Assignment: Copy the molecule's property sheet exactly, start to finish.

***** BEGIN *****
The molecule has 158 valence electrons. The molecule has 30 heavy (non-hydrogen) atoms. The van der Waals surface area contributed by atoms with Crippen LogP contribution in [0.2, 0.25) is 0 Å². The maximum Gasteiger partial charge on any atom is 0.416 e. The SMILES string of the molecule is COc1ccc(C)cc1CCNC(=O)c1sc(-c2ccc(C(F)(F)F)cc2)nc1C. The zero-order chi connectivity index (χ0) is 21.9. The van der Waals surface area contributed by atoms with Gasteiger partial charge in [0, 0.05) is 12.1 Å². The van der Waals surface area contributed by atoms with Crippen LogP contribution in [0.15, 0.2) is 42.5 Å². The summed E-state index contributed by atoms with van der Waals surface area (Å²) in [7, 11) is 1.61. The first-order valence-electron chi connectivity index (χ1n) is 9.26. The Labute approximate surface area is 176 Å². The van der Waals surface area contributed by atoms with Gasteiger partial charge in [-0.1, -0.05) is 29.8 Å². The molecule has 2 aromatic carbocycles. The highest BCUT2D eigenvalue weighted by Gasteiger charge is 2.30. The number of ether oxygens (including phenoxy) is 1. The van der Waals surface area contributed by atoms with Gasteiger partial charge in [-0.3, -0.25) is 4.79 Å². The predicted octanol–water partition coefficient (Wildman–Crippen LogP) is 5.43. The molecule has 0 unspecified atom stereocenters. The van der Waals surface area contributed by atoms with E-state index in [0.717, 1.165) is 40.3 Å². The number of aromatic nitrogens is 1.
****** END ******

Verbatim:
The molecule has 158 valence electrons. The molecule has 30 heavy (non-hydrogen) atoms. The van der Waals surface area contributed by atoms with Crippen LogP contribution in [0.2, 0.25) is 0 Å². The maximum Gasteiger partial charge on any atom is 0.416 e. The SMILES string of the molecule is COc1ccc(C)cc1CCNC(=O)c1sc(-c2ccc(C(F)(F)F)cc2)nc1C. The zero-order chi connectivity index (χ0) is 21.9. The van der Waals surface area contributed by atoms with Gasteiger partial charge in [0, 0.05) is 12.1 Å². The van der Waals surface area contributed by atoms with Crippen LogP contribution in [0.15, 0.2) is 42.5 Å². The summed E-state index contributed by atoms with van der Waals surface area (Å²) in [7, 11) is 1.61. The first-order valence-electron chi connectivity index (χ1n) is 9.26. The Labute approximate surface area is 176 Å². The van der Waals surface area contributed by atoms with Gasteiger partial charge in [-0.1, -0.05) is 29.8 Å². The molecule has 2 aromatic carbocycles. The highest BCUT2D eigenvalue weighted by Gasteiger charge is 2.30. The number of ether oxygens (including phenoxy) is 1. The van der Waals surface area contributed by atoms with Gasteiger partial charge in [-0.3, -0.25) is 4.79 Å². The predicted octanol–water partition coefficient (Wildman–Crippen LogP) is 5.43. The molecule has 0 unspecified atom stereocenters. The van der Waals surface area contributed by atoms with E-state index in [0.717, 1.165) is 40.3 Å². The number of aromatic nitrogens is 1.